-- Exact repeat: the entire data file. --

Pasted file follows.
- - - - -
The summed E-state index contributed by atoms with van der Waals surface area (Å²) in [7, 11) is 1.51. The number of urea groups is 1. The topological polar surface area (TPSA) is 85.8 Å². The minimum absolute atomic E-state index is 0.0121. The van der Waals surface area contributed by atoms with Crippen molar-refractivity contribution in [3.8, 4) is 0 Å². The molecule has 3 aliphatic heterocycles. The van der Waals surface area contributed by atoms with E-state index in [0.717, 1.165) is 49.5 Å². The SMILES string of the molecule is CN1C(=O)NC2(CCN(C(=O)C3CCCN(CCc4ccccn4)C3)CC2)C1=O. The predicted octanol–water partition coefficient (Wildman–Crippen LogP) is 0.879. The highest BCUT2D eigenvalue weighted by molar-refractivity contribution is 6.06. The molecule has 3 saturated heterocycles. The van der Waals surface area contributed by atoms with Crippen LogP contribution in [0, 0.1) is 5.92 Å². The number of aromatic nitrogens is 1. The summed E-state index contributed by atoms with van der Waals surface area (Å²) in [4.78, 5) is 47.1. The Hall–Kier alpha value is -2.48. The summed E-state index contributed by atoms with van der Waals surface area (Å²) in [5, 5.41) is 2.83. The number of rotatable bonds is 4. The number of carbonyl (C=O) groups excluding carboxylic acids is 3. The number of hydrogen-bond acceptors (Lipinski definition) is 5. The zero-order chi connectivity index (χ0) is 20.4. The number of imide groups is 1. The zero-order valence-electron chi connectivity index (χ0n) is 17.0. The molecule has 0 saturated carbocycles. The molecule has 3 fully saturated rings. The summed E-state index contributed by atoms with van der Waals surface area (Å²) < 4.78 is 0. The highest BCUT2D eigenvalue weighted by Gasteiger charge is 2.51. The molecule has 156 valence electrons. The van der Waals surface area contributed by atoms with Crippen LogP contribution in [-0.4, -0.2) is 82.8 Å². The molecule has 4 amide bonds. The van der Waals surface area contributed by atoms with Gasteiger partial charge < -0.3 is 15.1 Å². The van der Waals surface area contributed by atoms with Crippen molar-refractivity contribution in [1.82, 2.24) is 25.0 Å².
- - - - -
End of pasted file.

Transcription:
The summed E-state index contributed by atoms with van der Waals surface area (Å²) in [7, 11) is 1.51. The number of urea groups is 1. The topological polar surface area (TPSA) is 85.8 Å². The minimum absolute atomic E-state index is 0.0121. The van der Waals surface area contributed by atoms with Crippen molar-refractivity contribution in [3.8, 4) is 0 Å². The molecule has 3 aliphatic heterocycles. The van der Waals surface area contributed by atoms with E-state index in [0.717, 1.165) is 49.5 Å². The SMILES string of the molecule is CN1C(=O)NC2(CCN(C(=O)C3CCCN(CCc4ccccn4)C3)CC2)C1=O. The predicted octanol–water partition coefficient (Wildman–Crippen LogP) is 0.879. The highest BCUT2D eigenvalue weighted by molar-refractivity contribution is 6.06. The molecule has 3 saturated heterocycles. The van der Waals surface area contributed by atoms with Crippen LogP contribution in [0, 0.1) is 5.92 Å². The number of aromatic nitrogens is 1. The summed E-state index contributed by atoms with van der Waals surface area (Å²) in [4.78, 5) is 47.1. The Hall–Kier alpha value is -2.48. The summed E-state index contributed by atoms with van der Waals surface area (Å²) in [5, 5.41) is 2.83. The number of rotatable bonds is 4. The number of carbonyl (C=O) groups excluding carboxylic acids is 3. The number of hydrogen-bond acceptors (Lipinski definition) is 5. The zero-order chi connectivity index (χ0) is 20.4. The number of imide groups is 1. The zero-order valence-electron chi connectivity index (χ0n) is 17.0. The molecule has 0 saturated carbocycles. The molecule has 3 fully saturated rings. The summed E-state index contributed by atoms with van der Waals surface area (Å²) < 4.78 is 0. The highest BCUT2D eigenvalue weighted by Gasteiger charge is 2.51. The molecule has 156 valence electrons. The van der Waals surface area contributed by atoms with Crippen LogP contribution in [-0.4, -0.2) is 82.8 Å². The molecule has 4 amide bonds. The van der Waals surface area contributed by atoms with Gasteiger partial charge < -0.3 is 15.1 Å². The van der Waals surface area contributed by atoms with Crippen molar-refractivity contribution in [1.82, 2.24) is 25.0 Å².